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Gotham - A Legion of Horribles - Review

21 May 2016

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With the season finale close at hand, the heroes of “Gotham” have turned all their attention to Arkham Asylum and the secrets within its walls. But as “A Legion of Horribles” entertainingly unfolds, it becomes clear that they are no match for Dr. Strange and his monsters.

After Selina misses their prearranged rendezvous (Ivy randomly pops up in her place), Bruce panics that she’s been captured by Strange. Alfred enjoyably tears a strip off of Bruce about putting his own self-interest above Selina’s safety, but Team Lil’ Wayne quickly puts that aside to come up with a plan to rescue her and get the goods on Strange. Lucius Fox theorizes that Strange is using radioactive materials in his experiments that leave a traceable residue. So he and Bruce decide to visit the asylum under the guise of a Wayne Foundation tour and locate the entrance to Strange’s lab, while also sneaking Gordon onto the property. Still injured from his fight with Azrael, a sidelined Alfred isn’t thrilled about Bruce yet again throwing himself into danger, but eventually gives his blessing, acknowledging how much his ward has changed and grown in the last two years.

What follows is a nice piece of narrative business. In a clever touch, Gordon dons his Arkham Asylum uniform from when he worked there back in season one to sneak into the hospital. Ms. Peabody shows Lucius around and her disdain for, well, everything plus his squirreliness amongst the asylum’s crazies makes for an amusing tour. But the real meaty stuff is the scenes between Bruce and Strange. It begins as an entertaining cat-and-mouse game as they dance around what they both know, but it evolves into a really interesting encounter. David Mazouz is excellent as Bruce admirably keeps his emotions in check while dealing with the man who ordered his father’s death. And B.D. Wong is fascinating as another layer is added to Strange’s character. It’s clear he did care about Thomas Wayne – he confides privately to Peabody that Bruce reminds him of his friend and that he misses him, “ironic as that might seem” – and he advises, almost begs, Bruce to turn back before it’s too late.

Because what is also confirmed during this hour is that Strange serves a master of his own – the Court of Owls. A more recent addition to the Batman mythos, they are a secret society of Gotham’s wealthy and powerful that have operated from the shadows for generations. They’re not pleased with Strange’s public experiments with Azrael and Mr. Freeze, their goal being a brand of immortality with mind and memories intact. The Court is also making plans to move Strange’s subjects to a new facility upstate and destroy all evidence of Indian Hill.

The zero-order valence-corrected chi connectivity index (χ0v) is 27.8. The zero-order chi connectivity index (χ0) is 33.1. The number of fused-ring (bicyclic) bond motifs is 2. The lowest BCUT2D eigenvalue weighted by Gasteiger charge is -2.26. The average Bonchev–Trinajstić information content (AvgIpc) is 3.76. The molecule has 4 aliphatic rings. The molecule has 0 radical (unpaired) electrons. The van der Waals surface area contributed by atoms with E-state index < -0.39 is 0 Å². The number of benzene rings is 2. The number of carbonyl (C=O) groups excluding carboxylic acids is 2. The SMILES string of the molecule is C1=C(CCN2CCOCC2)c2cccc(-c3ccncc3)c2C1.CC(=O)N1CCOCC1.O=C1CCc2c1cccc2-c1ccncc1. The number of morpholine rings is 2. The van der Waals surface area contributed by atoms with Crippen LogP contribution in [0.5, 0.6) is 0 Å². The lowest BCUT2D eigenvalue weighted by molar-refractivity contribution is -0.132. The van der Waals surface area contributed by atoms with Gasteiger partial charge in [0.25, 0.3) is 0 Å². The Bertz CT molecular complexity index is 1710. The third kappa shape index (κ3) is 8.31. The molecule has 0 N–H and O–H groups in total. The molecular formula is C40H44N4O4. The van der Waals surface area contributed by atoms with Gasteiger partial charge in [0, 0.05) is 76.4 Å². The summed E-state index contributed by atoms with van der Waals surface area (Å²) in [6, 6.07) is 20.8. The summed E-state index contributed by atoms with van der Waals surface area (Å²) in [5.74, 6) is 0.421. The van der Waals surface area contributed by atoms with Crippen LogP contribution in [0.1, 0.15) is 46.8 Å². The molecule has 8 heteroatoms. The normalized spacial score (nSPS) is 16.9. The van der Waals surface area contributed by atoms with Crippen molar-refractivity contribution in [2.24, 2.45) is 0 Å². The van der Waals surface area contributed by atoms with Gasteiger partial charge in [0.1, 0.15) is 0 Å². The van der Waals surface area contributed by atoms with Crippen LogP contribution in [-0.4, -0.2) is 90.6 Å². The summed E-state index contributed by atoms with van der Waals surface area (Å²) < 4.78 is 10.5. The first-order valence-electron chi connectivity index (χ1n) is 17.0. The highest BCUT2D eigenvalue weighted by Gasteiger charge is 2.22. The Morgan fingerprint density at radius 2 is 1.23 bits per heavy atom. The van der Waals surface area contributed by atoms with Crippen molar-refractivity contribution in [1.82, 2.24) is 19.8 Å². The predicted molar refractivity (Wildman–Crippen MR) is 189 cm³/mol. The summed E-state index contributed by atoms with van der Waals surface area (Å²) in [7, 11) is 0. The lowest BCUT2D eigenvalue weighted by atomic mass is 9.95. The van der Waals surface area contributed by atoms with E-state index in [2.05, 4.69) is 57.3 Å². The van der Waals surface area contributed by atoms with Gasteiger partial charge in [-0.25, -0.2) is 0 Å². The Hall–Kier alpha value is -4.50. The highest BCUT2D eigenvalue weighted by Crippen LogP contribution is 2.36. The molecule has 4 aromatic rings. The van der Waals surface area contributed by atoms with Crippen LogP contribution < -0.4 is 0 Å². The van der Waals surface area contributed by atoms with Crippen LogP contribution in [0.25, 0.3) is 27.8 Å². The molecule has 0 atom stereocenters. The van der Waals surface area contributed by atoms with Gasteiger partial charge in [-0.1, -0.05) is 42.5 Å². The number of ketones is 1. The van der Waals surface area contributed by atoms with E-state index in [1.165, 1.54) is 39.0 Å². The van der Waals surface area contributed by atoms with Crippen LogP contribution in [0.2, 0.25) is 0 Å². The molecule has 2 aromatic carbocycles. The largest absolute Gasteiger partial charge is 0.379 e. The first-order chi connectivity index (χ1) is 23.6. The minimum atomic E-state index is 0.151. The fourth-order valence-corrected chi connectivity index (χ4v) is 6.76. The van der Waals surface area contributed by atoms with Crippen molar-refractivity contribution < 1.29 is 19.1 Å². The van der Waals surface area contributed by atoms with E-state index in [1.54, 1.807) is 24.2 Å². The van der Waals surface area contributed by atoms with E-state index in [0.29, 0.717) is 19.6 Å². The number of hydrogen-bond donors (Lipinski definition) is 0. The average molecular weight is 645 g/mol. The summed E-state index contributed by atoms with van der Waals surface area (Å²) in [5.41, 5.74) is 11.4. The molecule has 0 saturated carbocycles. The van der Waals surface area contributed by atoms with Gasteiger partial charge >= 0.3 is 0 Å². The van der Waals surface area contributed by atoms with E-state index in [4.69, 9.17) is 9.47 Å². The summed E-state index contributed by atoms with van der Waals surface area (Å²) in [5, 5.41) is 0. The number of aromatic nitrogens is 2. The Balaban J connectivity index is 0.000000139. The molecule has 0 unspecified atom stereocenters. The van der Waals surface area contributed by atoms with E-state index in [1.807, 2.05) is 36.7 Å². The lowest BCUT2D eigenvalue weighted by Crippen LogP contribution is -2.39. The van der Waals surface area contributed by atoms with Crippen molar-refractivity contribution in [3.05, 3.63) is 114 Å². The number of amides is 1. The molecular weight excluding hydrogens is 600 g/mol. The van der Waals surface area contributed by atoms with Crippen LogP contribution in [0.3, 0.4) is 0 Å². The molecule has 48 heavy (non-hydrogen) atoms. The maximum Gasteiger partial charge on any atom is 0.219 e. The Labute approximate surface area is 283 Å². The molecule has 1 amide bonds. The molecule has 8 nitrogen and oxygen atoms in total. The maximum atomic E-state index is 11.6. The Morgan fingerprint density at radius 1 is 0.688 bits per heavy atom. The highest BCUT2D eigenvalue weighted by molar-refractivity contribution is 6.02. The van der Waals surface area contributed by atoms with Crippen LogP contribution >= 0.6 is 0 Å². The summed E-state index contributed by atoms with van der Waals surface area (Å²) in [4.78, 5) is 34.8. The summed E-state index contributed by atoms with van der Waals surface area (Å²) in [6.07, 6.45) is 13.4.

Lucky for Strange, he’s just that day had a breakthrough success with another subject. And it’s our old friend Fish Mooney! Fish doesn’t know where she is or what happened to her (her “This isn’t an island, is it?” query to a guard made me laugh), but she is most definitely still herself. Strange speculates on the reasons why – it could be the cuttlefish DNA he spliced into hers, the increased voltage used during the resurrection process, or even contaminants in the river water they (heh) fished her out of. Even curiouser, a grilled cheese sandwich makes Fish realize that she can now compel people with her touch. Something tells me she’s going to be a wild card in the finale next week, especially if she runs into the Penguin and/or Butch.

Things are looking pretty grim for the good guys as the episode nears its end. Alfred presses Bullock (still acting captain, and his stuttered debriefing of the press in that capacity is another great moment from Donal Logue) into a rescue mission, but it’s unclear what they can really do. Selina had no luck escaping the lab or getting through to Bridgit and only by pitching herself as a servant to the “goddess of fire” does she avoid being barbequed. Bruce and Lucius are being questioned by Edward Nygma (who pleaded his way out of a macabre punishment from Ms. Peabody and into Strange’s employ), who promises to gas them with toxic fumes if they don’t give him the answers he wants.

And finally, Gordon is brought before Strange, who brags that “the future belongs to [his] children and that future is here,” which we know to be Gotham’s ultimate fate. He then introduces his captive to Basil, another of his resurectees. Now, Basil Karlo is one of the many aliases of Clayface in the comics, but it is still a hand-clapping surprise when Strange uses a bizarre contraption on Gordon that allows Basil to mimic his face and voice. Such a fun idea (I was reminded of the Fauxlivia arc on “Fringe”) that could lead to so many story shenanigans, and give Ben McKenzie something to do besides grimace and scowl. I really hope it doesn’t get untangled too quickly, or at all, in next week’s finale.

That’s my take on “A Legion of Horribles.” What did you think of the penultimate episode of “Gotham’s” sophomore season? Come share your thoughts in the comments section.